Thursday, February 11, 2016

The Best Mysteries & Thrillers of February



Here are some standouts from our Best Mysteries, Thrillers & Suspense of February. There are some notable debuts on this list--names to watch for years to come. You can see the full list here.

Burke

The Ex by Alafair Burke - Kudos to the author and publisher for not calling this book The Girl on the Train Tracks. Cooler more civilized heads prevailed, thankfully. But Burke's book definitely falls into the vein of Gone Girl and The Girl on a Train, and if you're in the mood for suspense, strange relationships, and unreliable narration you should check out this book.

 

Eisler

The God's Eye View by Barry Eisler - Eisler has had a long and illustrious career, and he's keeping things fresh with this new thriller about NSA surveillance. You know they're watching, don't you? If you're not so sure, you can read this novel for a thrilling narrative about a government employee who is head down, trying to operate NSA's camera network and facial recognition program. When she discovers a dark secret about government spying, it only leads to danger and more secrets. This one has many starred reviews and admiring readers. 

Hamer

The Girl in the Red Coat by Kate Hamer - This debut was published in late 2015 in the UK, where it was a hit. The attention is growing in the US as well; it was our Debut Spotlight for our Best Books of February. A mother named Beth takes her young daughter, Carmel, to a festival and the daughter vanishes. "Hamer masterfully manipulates the reader into anticipating the worst with each (frantically) turned page," Amazon's Erin Kodicek writes. "But ultimately it's two parallel tales of survival: How does Beth press on in the face of paralyzing shame and worry? How does Carmel keep her wits about her in a frightening and complex situation beyond her comprehension?"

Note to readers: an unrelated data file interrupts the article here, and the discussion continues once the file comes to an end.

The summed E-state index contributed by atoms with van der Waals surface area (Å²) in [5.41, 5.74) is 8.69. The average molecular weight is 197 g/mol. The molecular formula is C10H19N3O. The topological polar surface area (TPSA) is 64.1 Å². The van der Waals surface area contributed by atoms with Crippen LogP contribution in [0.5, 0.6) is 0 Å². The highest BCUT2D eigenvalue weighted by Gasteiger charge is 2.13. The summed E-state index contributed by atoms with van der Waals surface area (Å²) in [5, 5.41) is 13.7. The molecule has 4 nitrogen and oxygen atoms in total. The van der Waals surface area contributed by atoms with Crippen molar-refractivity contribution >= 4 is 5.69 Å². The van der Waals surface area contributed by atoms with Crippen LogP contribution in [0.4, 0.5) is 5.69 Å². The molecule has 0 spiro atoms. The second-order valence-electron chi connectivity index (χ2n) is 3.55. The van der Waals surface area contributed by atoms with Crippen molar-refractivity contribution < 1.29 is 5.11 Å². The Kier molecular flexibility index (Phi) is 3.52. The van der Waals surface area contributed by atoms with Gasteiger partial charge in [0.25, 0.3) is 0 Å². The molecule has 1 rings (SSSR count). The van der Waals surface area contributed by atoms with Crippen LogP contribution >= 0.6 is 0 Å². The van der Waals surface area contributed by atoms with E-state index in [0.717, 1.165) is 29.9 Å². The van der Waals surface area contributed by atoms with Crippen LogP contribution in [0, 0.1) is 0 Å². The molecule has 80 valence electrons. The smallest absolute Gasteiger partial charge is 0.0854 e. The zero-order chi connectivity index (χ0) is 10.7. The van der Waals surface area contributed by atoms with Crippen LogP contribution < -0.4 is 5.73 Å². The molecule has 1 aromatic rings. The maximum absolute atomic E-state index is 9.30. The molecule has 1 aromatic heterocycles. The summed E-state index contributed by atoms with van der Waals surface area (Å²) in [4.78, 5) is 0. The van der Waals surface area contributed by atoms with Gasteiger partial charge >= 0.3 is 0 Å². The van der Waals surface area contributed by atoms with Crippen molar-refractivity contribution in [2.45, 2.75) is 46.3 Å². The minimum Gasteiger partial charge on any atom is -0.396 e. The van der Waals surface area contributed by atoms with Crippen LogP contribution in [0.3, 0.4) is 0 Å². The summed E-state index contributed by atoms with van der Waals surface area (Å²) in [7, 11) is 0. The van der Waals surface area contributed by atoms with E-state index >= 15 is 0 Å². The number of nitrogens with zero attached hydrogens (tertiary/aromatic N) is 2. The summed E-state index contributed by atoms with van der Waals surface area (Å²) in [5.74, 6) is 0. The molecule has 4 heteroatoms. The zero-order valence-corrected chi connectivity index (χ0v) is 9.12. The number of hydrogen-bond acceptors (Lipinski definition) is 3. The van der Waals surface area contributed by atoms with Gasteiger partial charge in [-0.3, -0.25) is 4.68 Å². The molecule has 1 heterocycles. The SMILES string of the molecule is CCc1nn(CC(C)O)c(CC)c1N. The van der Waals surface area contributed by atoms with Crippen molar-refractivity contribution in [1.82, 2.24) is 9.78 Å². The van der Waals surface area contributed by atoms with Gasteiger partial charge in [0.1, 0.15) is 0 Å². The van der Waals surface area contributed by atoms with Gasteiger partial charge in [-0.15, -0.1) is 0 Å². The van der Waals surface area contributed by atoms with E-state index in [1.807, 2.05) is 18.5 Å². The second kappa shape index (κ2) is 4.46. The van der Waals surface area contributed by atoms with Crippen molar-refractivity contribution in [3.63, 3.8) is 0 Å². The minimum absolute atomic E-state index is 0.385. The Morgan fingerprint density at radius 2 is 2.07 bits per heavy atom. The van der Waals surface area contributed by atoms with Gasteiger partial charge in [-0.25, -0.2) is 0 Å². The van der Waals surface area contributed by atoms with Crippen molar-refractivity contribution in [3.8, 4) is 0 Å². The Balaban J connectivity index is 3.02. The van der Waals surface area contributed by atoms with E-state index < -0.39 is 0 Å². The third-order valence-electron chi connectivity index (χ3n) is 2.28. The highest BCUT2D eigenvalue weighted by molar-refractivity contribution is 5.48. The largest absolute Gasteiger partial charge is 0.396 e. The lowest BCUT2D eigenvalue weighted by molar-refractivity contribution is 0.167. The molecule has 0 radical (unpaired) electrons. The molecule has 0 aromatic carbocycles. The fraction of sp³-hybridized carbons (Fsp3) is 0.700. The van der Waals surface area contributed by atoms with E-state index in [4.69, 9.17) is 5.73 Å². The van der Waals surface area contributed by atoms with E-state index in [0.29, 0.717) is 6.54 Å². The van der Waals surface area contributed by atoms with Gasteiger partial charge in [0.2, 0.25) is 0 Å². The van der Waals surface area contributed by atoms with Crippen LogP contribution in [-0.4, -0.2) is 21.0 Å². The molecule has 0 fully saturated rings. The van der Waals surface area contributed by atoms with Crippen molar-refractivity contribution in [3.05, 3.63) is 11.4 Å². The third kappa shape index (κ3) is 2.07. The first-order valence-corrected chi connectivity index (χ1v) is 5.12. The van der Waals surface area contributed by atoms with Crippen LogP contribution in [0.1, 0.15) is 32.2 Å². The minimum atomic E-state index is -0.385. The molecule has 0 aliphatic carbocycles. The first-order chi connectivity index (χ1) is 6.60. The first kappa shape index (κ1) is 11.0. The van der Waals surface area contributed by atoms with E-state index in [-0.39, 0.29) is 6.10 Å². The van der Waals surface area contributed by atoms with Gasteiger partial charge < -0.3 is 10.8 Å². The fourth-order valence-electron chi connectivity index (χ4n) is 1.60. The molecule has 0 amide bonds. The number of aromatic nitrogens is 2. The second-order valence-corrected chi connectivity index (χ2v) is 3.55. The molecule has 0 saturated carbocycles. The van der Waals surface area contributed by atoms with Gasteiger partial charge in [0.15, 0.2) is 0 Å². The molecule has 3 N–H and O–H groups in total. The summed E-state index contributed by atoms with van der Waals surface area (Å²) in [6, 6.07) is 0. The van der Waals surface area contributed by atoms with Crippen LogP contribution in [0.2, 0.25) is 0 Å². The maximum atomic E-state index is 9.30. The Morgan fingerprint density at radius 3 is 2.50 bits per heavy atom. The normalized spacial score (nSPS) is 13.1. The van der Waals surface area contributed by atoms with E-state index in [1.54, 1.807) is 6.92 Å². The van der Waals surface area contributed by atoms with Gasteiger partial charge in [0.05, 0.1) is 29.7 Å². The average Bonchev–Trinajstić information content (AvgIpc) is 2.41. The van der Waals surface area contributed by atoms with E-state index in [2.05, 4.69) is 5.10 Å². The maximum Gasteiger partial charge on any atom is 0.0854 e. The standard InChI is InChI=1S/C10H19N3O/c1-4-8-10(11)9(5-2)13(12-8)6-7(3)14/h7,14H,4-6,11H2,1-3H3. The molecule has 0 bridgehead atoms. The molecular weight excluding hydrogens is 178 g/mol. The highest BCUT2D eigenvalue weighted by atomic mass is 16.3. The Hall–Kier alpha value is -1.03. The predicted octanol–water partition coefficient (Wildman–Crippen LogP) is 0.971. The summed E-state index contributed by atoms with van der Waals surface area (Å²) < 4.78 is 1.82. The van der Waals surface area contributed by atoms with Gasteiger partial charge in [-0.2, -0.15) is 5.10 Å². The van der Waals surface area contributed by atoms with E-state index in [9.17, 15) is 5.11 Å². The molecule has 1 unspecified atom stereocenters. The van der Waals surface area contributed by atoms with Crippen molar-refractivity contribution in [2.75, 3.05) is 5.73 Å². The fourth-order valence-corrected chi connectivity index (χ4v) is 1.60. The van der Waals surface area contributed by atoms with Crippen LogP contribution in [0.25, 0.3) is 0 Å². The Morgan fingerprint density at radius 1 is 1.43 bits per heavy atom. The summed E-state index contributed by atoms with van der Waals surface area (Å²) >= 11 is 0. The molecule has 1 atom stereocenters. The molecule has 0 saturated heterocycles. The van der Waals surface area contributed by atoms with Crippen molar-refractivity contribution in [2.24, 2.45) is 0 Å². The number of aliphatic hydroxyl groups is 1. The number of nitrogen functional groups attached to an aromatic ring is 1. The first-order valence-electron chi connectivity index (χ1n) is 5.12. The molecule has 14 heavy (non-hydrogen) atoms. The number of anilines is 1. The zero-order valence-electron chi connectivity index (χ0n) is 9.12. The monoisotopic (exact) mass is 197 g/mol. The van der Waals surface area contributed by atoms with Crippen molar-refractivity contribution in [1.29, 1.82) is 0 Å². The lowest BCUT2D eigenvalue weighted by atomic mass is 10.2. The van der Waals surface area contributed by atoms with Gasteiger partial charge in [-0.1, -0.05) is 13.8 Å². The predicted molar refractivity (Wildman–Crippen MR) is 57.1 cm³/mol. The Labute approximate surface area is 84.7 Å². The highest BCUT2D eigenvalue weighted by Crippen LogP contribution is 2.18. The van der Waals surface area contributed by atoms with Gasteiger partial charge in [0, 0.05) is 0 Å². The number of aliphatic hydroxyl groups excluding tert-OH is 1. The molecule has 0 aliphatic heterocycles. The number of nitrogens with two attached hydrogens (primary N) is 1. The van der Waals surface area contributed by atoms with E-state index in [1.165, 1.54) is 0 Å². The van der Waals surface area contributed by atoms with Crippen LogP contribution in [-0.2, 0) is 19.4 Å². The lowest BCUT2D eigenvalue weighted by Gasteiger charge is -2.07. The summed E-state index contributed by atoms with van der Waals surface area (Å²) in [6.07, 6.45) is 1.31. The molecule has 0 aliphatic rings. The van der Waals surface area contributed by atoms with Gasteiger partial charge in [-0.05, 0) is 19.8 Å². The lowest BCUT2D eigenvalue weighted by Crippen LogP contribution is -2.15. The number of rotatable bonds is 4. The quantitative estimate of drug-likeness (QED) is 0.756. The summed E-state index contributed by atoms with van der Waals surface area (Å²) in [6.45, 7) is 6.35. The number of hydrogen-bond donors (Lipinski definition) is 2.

Frank

Shaker by Scott Frank - Another debut here. The author, Scott Frank, is a working screenwriter whose credits include Out of Sight, Get Shorty, and Minority Report, which should give you an idea of the quality in this novel. There's action, great plot, backstory, and memorable characters (including LA itself). What's very special about this book is how he puts us in the minds of his characters. It's a fantastic novel.

Pears

Arcadia by Iain Pears - This book is a fantasy-thriller. It is a long novel, full of fascinating characters and multiple times and worlds, and it's one to really get lost in. The setup is that an Oxford Professor is writing a fantasy novel in the tradition of J. R. R. Tolkien and C. S. Lewis. One day, while the professor's neighbor is chasing his cat, she finds a doorway in his cellar that leads to another world. There are three worlds in this book: the world we live in, the pastoral world found by his neighbor, and a future world that's not too savory. Some are calling it Pears' masterpiece.

Montes

Perfect Days by Raphael Montes -The author Raphael Montes is a big deal in his native Brazil. Many readers are going to read him here and fall in love with him, while others will wish his books hadn't made the trip north. Here's what I wrote about Perfect Days: "Brazilian medical student Teo Avelar is not your standard protagonist: for starters, he lives with his mother and his best friend is a cadaver. He is also a psychopath, with no (living) friends, who falls for an aspiring screenplay writer who is his polar opposite. Clarice is bombastic and passionate, while Teo comports himself with a quiet stoicism. After he falls for her, he quickly kidnaps Clarice—with the idea that she only needs time to fall for him—and the wheels are set in motion for Montes' odd, macabre, fast-paced, twisted, and twisty novel. Is it for everyone? Not at all. But if you've ever wondered what Humbert Humbert would look like in modern times, you might want to pick up this short, dark, kind of sick, alternately propelling and repellant book. In its own creepy way, it's kind of perfect."

 

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